“Anyone under 18 is a child, and children can’t give consent to sex, period,” Sehlem Kacar, an activist who works with the Association Against Sexual Violence told TRT World.
“Even if there is no force or any other type of coercion in the act,” KADEM’s statement asked, “how is it possible to determine ‘free will' of an underage girl?”
On November 22, the bill that sparked so much controversy was withdrawn.
But the thorny issue of teen sex and underage marriage persists. The issue of clashing traditional practices and legal norms around child marriage also persists.
“Unfortunately, early marriages continue to occur, even if we don’t support it,” Turkish Prime Minister Binali Yildirim told reporters last week in Istanbul.
“These couples have formed families, and then the male goes to jail, and a mother is left alone with a baby in her hands,” Yildirim said.
A decision still needs to be reached about how Law 103/1 will be amended to apply to underage couples.
Parliament will need to reach a consensus on how to address the issue before January 13, 2017, when the cancellation goes into effect.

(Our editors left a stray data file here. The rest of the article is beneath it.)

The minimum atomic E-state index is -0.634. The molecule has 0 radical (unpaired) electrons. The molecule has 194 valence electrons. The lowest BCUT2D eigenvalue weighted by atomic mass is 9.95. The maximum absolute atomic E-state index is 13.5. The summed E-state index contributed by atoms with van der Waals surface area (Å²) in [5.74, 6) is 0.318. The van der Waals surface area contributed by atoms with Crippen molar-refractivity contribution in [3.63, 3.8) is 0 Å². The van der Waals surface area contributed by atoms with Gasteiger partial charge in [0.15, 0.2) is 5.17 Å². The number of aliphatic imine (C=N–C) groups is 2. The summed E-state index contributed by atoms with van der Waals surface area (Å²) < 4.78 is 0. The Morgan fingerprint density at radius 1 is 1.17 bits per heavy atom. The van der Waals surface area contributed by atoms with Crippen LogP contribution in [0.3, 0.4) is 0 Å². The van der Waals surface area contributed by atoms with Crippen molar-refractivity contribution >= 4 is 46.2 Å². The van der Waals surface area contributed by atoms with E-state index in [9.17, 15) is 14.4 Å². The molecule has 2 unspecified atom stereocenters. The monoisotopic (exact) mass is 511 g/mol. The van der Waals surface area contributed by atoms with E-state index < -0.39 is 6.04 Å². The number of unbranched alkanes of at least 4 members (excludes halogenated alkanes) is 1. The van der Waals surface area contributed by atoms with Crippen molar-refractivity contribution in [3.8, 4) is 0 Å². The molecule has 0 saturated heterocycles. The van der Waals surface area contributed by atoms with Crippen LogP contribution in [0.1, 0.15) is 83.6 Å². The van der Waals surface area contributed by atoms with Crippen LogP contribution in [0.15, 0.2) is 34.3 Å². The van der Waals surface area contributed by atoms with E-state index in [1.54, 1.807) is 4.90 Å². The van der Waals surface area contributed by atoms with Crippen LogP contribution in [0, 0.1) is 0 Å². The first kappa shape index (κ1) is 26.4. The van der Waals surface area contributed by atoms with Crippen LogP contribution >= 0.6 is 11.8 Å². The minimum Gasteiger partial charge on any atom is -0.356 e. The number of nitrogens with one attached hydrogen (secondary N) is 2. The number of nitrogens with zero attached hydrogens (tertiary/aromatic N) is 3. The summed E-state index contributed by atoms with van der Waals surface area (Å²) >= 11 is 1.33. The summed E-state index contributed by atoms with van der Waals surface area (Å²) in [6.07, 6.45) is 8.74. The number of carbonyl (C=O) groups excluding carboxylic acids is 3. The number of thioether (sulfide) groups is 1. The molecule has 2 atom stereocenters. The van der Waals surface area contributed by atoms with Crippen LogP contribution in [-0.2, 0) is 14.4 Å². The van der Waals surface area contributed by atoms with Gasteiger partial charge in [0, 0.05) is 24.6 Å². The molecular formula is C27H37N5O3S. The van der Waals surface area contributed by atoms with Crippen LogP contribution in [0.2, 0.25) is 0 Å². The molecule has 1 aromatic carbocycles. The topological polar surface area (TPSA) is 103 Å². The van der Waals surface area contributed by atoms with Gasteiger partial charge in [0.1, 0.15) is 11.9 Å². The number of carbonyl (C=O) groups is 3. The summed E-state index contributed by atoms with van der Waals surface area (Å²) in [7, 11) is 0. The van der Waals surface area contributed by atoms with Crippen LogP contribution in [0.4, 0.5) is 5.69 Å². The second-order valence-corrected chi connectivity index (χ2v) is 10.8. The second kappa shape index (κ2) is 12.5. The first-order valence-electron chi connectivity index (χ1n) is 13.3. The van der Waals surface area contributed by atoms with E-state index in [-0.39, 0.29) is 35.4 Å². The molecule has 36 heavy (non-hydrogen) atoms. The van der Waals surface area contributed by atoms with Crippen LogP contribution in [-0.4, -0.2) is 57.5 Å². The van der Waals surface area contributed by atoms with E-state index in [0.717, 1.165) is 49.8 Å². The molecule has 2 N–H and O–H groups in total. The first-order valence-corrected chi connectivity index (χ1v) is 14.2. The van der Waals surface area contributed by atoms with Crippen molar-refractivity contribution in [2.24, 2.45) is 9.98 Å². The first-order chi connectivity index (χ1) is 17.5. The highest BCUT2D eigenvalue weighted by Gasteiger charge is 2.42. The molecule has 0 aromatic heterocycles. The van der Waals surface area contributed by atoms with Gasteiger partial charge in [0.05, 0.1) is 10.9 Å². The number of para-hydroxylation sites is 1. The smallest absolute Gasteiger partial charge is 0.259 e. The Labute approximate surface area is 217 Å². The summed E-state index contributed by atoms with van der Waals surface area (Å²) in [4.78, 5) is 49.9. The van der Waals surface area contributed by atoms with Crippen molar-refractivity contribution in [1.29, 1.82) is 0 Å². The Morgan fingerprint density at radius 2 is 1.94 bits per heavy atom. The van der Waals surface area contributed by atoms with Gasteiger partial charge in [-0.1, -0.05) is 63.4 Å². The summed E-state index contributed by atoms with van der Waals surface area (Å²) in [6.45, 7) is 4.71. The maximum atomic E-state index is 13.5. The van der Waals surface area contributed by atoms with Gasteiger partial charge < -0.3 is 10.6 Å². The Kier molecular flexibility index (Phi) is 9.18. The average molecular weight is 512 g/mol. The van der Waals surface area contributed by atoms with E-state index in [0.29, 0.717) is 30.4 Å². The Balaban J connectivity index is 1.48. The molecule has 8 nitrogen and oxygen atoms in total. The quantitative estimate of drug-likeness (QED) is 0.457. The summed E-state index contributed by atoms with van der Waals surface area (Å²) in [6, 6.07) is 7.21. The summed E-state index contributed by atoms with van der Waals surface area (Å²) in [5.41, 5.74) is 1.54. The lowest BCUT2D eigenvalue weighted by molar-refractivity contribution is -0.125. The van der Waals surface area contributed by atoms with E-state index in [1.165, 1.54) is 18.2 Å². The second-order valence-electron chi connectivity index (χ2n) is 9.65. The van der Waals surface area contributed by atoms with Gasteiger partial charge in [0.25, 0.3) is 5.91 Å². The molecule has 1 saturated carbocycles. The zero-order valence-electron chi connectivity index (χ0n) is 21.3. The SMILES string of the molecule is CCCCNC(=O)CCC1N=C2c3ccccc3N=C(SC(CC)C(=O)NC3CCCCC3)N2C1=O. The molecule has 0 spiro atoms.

“The law TCK 103/1 should clearly state that consent of the minors under 15 cannot be accepted,” read a joint statement signed by over 130 women’s rights organisations.
“Even when social practices conflict with the law, the state’s responsibility is to prevent child marriages. The state should be teaching children what the law is, and supporting the victims with financial aid. I don’t think any revision on the proposed bill could solve these problems,” Kacar continued.
For now, those convicted of sexual abuse will remain in prison. Nurcihan and women like her can start a new life, protected from those who would victimise them.
But for some, like Zeynep Duman, “this is enough.” She married at 14, and six years later her husband was charged, leaving her to support two children alone.
“I don’t want my husband to stay in a jail cell with real rapists,” said Zeynep, now 22.
“Those,” she said, “I want to be hanged.”